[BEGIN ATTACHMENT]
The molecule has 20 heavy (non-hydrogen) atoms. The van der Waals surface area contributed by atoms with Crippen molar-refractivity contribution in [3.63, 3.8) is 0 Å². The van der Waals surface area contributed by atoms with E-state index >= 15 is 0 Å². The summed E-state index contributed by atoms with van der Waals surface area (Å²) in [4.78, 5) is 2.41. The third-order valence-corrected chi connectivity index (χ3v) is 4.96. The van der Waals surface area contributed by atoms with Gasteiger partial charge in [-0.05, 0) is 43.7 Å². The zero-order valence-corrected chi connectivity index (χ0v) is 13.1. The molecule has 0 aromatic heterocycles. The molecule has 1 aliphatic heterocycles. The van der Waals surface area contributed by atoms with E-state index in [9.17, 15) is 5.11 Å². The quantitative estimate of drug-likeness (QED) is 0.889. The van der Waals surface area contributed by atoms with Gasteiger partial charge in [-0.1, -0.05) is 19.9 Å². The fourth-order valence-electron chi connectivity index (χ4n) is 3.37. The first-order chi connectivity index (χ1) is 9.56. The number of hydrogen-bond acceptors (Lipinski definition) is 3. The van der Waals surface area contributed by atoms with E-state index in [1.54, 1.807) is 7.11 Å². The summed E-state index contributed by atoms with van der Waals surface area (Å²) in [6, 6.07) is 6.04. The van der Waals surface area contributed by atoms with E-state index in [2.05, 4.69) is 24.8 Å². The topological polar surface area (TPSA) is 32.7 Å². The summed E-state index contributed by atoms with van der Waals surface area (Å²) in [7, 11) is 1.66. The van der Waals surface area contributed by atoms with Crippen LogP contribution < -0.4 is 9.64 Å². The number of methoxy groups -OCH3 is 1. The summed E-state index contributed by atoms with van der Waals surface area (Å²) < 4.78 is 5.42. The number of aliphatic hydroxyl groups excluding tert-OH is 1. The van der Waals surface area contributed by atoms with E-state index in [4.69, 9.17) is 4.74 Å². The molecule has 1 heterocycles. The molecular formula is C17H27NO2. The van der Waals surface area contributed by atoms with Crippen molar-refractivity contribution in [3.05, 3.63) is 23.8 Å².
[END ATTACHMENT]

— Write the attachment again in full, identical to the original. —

The molecule has 20 heavy (non-hydrogen) atoms. The van der Waals surface area contributed by atoms with Crippen molar-refractivity contribution in [3.63, 3.8) is 0 Å². The van der Waals surface area contributed by atoms with E-state index >= 15 is 0 Å². The summed E-state index contributed by atoms with van der Waals surface area (Å²) in [4.78, 5) is 2.41. The third-order valence-corrected chi connectivity index (χ3v) is 4.96. The van der Waals surface area contributed by atoms with Gasteiger partial charge in [-0.05, 0) is 43.7 Å². The zero-order valence-corrected chi connectivity index (χ0v) is 13.1. The molecule has 0 aromatic heterocycles. The molecule has 1 aliphatic heterocycles. The van der Waals surface area contributed by atoms with E-state index in [9.17, 15) is 5.11 Å². The quantitative estimate of drug-likeness (QED) is 0.889. The van der Waals surface area contributed by atoms with Gasteiger partial charge in [-0.1, -0.05) is 19.9 Å². The fourth-order valence-electron chi connectivity index (χ4n) is 3.37. The first-order chi connectivity index (χ1) is 9.56. The number of hydrogen-bond acceptors (Lipinski definition) is 3. The van der Waals surface area contributed by atoms with E-state index in [1.54, 1.807) is 7.11 Å². The summed E-state index contributed by atoms with van der Waals surface area (Å²) in [6, 6.07) is 6.04. The van der Waals surface area contributed by atoms with E-state index in [2.05, 4.69) is 24.8 Å². The topological polar surface area (TPSA) is 32.7 Å². The summed E-state index contributed by atoms with van der Waals surface area (Å²) in [7, 11) is 1.66. The van der Waals surface area contributed by atoms with Crippen LogP contribution < -0.4 is 9.64 Å². The number of methoxy groups -OCH3 is 1. The summed E-state index contributed by atoms with van der Waals surface area (Å²) < 4.78 is 5.42. The number of aliphatic hydroxyl groups excluding tert-OH is 1. The van der Waals surface area contributed by atoms with E-state index in [4.69, 9.17) is 4.74 Å². The molecule has 1 heterocycles. The molecular formula is C17H27NO2. The van der Waals surface area contributed by atoms with Crippen molar-refractivity contribution in [3.05, 3.63) is 23.8 Å².